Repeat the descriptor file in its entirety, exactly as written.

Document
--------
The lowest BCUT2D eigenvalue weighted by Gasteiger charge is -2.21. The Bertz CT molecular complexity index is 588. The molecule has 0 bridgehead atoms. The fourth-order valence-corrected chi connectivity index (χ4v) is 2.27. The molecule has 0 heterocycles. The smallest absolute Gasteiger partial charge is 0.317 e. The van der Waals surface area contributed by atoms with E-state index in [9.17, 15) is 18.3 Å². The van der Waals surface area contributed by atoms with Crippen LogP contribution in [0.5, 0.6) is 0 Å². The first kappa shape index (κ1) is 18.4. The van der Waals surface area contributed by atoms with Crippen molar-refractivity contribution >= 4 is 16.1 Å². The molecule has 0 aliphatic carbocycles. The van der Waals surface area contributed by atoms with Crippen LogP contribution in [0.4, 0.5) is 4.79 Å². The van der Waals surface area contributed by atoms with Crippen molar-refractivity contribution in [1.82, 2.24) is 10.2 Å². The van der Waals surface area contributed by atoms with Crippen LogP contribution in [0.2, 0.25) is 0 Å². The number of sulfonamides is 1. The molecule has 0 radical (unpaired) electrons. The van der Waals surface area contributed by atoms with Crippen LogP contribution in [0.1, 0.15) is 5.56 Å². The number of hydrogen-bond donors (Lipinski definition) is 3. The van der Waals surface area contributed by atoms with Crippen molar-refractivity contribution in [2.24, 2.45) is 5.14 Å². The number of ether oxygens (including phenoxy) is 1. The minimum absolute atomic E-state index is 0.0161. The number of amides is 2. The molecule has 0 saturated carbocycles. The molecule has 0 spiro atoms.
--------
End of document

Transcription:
The lowest BCUT2D eigenvalue weighted by Gasteiger charge is -2.21. The Bertz CT molecular complexity index is 588. The molecule has 0 bridgehead atoms. The fourth-order valence-corrected chi connectivity index (χ4v) is 2.27. The molecule has 0 heterocycles. The smallest absolute Gasteiger partial charge is 0.317 e. The van der Waals surface area contributed by atoms with E-state index in [9.17, 15) is 18.3 Å². The van der Waals surface area contributed by atoms with Crippen LogP contribution in [0.5, 0.6) is 0 Å². The first kappa shape index (κ1) is 18.4. The van der Waals surface area contributed by atoms with Crippen molar-refractivity contribution >= 4 is 16.1 Å². The molecule has 0 aliphatic carbocycles. The van der Waals surface area contributed by atoms with Crippen LogP contribution in [0.4, 0.5) is 4.79 Å². The van der Waals surface area contributed by atoms with Crippen molar-refractivity contribution in [1.82, 2.24) is 10.2 Å². The van der Waals surface area contributed by atoms with Crippen LogP contribution in [0.2, 0.25) is 0 Å². The number of sulfonamides is 1. The molecule has 0 radical (unpaired) electrons. The van der Waals surface area contributed by atoms with Crippen LogP contribution in [0.1, 0.15) is 5.56 Å². The number of hydrogen-bond donors (Lipinski definition) is 3. The van der Waals surface area contributed by atoms with Crippen molar-refractivity contribution in [2.24, 2.45) is 5.14 Å². The number of ether oxygens (including phenoxy) is 1. The minimum absolute atomic E-state index is 0.0161. The number of amides is 2. The molecule has 0 saturated carbocycles. The molecule has 0 spiro atoms.